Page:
The fact that I haven’t done the whole thing is one of the attractions of doing this for me. It’s something I’ve always wanted to do, but I’m pretty headstrong and I can’t put up with a lot of the more political, corporate crap that goes on in some campaigns, which is why I haven’t been involved until now. This time, I get to do things my way.

On his leadership style…
Loyalty and respect are big things to me. I’d never ask anyone to do anything I wouldn’t do. You’re putting your life in each others hands. Plenty of people over the years have tried to put a whole lot of rock stars on the boat they clash and it’s been a disaster. Ian Walker would be the first guy to tell you that the reason he won the race in 2014-15 was that he had the right people.

On the Southern Ocean…
It’s what the Volvo Ocean Race is all about – it’s the ultimate, and a key attraction of the race. I’m a big traditionalist, and when I read about the return to the Southern Ocean for this edition, it pushed a few buttons inside me. The Southern Ocean is cold, wet and a shit fight, but the worst part in my experience is the mental slog. We’re all good sailors, but the key to winning is focusing the mind.

On his Volvo Ocean Race hero, Lawrie Smith…

Lawrie was always my ocean racing hero, and still is. He’s a man’s man, tough as you like, but the best thing about him was that he pushed everything harder than anyone else – his boat and his team. He was also the best leader I’ve ever seen in the Volvo Ocean Race. He was blunt, he would say whatever he wanted, when he wanted, but his guys would follow him anywhere. With Lawrie, it wasn’t theatrics, it was just how he was. I think that’s something been missed in the race over the last decade or so.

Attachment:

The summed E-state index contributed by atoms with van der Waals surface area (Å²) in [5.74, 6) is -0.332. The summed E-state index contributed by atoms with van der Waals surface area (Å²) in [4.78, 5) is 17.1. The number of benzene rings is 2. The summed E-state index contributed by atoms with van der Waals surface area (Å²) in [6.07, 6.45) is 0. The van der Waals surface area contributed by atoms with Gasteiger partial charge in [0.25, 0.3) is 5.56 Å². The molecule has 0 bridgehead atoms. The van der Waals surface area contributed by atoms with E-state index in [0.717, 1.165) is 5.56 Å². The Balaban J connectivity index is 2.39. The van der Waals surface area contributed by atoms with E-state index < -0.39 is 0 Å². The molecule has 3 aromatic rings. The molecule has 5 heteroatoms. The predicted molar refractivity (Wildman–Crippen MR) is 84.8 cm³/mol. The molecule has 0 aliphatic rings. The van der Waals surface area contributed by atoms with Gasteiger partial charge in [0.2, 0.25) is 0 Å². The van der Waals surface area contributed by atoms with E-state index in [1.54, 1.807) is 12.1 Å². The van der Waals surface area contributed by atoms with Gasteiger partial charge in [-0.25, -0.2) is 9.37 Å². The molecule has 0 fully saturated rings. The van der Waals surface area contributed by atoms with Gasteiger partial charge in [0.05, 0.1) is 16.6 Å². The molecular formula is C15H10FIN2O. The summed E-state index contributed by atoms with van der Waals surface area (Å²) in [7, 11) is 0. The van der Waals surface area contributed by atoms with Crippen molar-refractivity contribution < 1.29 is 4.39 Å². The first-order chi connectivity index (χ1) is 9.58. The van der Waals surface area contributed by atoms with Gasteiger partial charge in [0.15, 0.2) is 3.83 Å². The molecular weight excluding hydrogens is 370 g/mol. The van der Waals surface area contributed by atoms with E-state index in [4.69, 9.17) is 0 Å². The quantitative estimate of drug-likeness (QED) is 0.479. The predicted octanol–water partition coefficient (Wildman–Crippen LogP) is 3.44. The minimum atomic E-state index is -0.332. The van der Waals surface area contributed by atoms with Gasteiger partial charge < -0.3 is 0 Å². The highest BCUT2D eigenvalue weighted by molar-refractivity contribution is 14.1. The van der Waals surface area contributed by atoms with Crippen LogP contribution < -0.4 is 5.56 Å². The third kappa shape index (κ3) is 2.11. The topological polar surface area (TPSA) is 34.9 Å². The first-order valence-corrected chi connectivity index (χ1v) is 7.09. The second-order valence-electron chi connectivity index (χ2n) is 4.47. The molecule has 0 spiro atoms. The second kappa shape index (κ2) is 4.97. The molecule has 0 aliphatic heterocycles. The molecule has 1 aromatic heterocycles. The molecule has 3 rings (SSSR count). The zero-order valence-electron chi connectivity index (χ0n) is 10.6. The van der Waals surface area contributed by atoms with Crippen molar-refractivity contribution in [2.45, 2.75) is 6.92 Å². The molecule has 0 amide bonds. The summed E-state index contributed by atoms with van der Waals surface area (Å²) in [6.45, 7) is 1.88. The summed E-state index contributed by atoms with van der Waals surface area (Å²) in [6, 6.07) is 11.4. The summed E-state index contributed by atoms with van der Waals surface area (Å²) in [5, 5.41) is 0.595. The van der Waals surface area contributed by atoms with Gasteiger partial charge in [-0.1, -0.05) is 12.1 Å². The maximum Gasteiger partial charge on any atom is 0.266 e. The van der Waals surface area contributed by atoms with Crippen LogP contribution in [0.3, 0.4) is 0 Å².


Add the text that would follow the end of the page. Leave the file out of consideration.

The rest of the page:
On the competition…
We’ve been a sailing team together for nearly 10 years – the people and the infrastructure are in place, and for us, it’s just like a sporting team going to play in a different competition. We’re behind in terms of time in the Volvo Ocean 65, but I’m not worried.

We’re ahead of the others because they’re building a crew for this edition only, so they’re still trying to get the dynamic right, whereas we have all our guys in place and we know each other well. How realistic are our chances? Everyone wants to win, anyone who wants to sail 45,000nm around the planet when they don’t believe they can win is an idiot – and I don’t see why we can’t. We might just shake things up a little bit.

On representing Hong Kong…
Our campaign aims to put Asian sailing on the map, and we’re proud to be representing Hong Kong – it’s the perfect backdrop for the race, and the public are really excited about the stopover in 2017-18.

On time in the gym versus time on the water…

100% time on the water. I’m getting on a bit now and a lot of the boys are fitter than me! I think that toughness comes from your brain and your heart. I must say, I was shocked at just how strictly one-design the boats are, and I think that will help us.

On preparing for 2017-18…
To be honest, I don’t think it’s quite sunk in yet. We’re busy trying to catch up as we’re a little late, and we’ll be sailing as much as we can. I think this is the best chance we will ever have to win the race.